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In addition to the publication of new literary and art work, one of the services that the journals of the Disability Literature Consortium performs is to review new disability-related books. These are books by disabled writers or that involve concepts of disability and embodiment.
Below is a list of all of the works that have been reviewed by the members of the Dis Lit Consortium – Kaleidoscope, Breath and Shadow, Wordgathering, The Deaf Poets Society and Rogue Agent – that have been reviewed in the past year. The books are categories by literary genre, and listed alphabetically by author. Following each book, is the name and issue of publication in which the review appear. For ease in locating the reviews, at the end of the book lists is a list of the journals and the links to their websites.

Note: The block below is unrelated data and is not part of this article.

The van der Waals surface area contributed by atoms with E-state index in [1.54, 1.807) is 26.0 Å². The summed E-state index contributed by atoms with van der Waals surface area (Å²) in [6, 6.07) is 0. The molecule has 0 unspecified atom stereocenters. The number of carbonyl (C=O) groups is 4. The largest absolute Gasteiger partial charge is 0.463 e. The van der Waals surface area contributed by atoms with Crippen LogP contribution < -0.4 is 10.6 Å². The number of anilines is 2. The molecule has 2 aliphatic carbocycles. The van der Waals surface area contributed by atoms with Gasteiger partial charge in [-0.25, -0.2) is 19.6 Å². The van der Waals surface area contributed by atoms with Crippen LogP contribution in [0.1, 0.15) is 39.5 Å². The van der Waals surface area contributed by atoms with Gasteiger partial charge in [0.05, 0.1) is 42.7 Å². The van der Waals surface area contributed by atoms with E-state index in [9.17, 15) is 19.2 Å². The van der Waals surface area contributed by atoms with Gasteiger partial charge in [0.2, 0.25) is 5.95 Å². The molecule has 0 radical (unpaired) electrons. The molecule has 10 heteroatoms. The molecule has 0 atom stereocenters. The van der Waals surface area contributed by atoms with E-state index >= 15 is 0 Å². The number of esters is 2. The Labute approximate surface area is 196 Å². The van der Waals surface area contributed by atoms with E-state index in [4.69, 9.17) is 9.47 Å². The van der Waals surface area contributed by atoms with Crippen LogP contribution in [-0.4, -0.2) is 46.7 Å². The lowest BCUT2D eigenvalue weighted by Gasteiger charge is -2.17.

Jay Besemer – Chelate [The Deaf Poets Society, January, 2017]
Molly McCully Brown – Virginia State Colony for Epileptics and the Feeble- Minded [Wordgathering, September 2017]
Marlena Chertock On That One-Way Trip to Mars [Rogue Agent, August 2017]
Crumb-sized [Wordgathering, September 2017]
Claudia Cortese – The Wasp Queen [Rogue Agent, October 2017]
Barbara Crooker – Les Fauves[Wordgathering, December 2017]
Melissa Elifterion – Field Guide to Autobiography [Rogue Agent, September 2017]
Jessica Goody – Defense Mechanisms [Breath and Shadow, Fall 2017; Wordgathering, September 2017]
Ona Gritz and Daniel Simpson – Border Songs [Wordgathering, December 2017]
Avery Guess – The Patient Admits [Rogue Agent, February 2018; Wordgathering, December 2017]